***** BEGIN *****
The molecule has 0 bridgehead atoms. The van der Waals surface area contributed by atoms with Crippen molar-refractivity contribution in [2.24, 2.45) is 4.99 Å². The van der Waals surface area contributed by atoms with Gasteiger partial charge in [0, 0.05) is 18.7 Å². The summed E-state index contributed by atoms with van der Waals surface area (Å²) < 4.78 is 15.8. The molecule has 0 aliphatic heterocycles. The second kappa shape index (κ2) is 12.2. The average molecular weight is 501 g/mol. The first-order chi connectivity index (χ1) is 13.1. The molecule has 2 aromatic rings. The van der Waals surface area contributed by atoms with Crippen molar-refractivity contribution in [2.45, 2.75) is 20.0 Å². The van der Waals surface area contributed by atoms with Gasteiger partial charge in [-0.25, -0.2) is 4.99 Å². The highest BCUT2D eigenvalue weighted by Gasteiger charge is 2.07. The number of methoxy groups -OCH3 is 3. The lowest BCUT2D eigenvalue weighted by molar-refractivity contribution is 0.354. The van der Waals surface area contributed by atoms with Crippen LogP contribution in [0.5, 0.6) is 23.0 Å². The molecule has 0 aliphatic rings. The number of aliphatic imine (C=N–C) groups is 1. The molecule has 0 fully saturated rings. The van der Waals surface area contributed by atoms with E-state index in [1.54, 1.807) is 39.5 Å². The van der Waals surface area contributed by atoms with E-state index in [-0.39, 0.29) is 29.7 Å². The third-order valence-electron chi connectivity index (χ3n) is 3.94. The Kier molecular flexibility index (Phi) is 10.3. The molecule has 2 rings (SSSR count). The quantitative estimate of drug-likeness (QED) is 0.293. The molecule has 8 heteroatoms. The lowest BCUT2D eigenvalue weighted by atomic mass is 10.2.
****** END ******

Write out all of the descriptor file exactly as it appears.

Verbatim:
The molecule has 0 bridgehead atoms. The van der Waals surface area contributed by atoms with Crippen molar-refractivity contribution in [2.24, 2.45) is 4.99 Å². The van der Waals surface area contributed by atoms with Gasteiger partial charge in [0, 0.05) is 18.7 Å². The summed E-state index contributed by atoms with van der Waals surface area (Å²) < 4.78 is 15.8. The molecule has 0 aliphatic heterocycles. The second kappa shape index (κ2) is 12.2. The average molecular weight is 501 g/mol. The first-order chi connectivity index (χ1) is 13.1. The molecule has 2 aromatic rings. The van der Waals surface area contributed by atoms with Crippen molar-refractivity contribution in [2.45, 2.75) is 20.0 Å². The van der Waals surface area contributed by atoms with Gasteiger partial charge in [-0.25, -0.2) is 4.99 Å². The highest BCUT2D eigenvalue weighted by Gasteiger charge is 2.07. The number of methoxy groups -OCH3 is 3. The lowest BCUT2D eigenvalue weighted by molar-refractivity contribution is 0.354. The van der Waals surface area contributed by atoms with Crippen LogP contribution in [0.5, 0.6) is 23.0 Å². The molecule has 0 aliphatic rings. The number of aliphatic imine (C=N–C) groups is 1. The molecule has 0 fully saturated rings. The van der Waals surface area contributed by atoms with E-state index in [1.54, 1.807) is 39.5 Å². The van der Waals surface area contributed by atoms with E-state index in [-0.39, 0.29) is 29.7 Å². The third-order valence-electron chi connectivity index (χ3n) is 3.94. The Kier molecular flexibility index (Phi) is 10.3. The molecule has 2 rings (SSSR count). The quantitative estimate of drug-likeness (QED) is 0.293. The molecule has 8 heteroatoms. The lowest BCUT2D eigenvalue weighted by atomic mass is 10.2.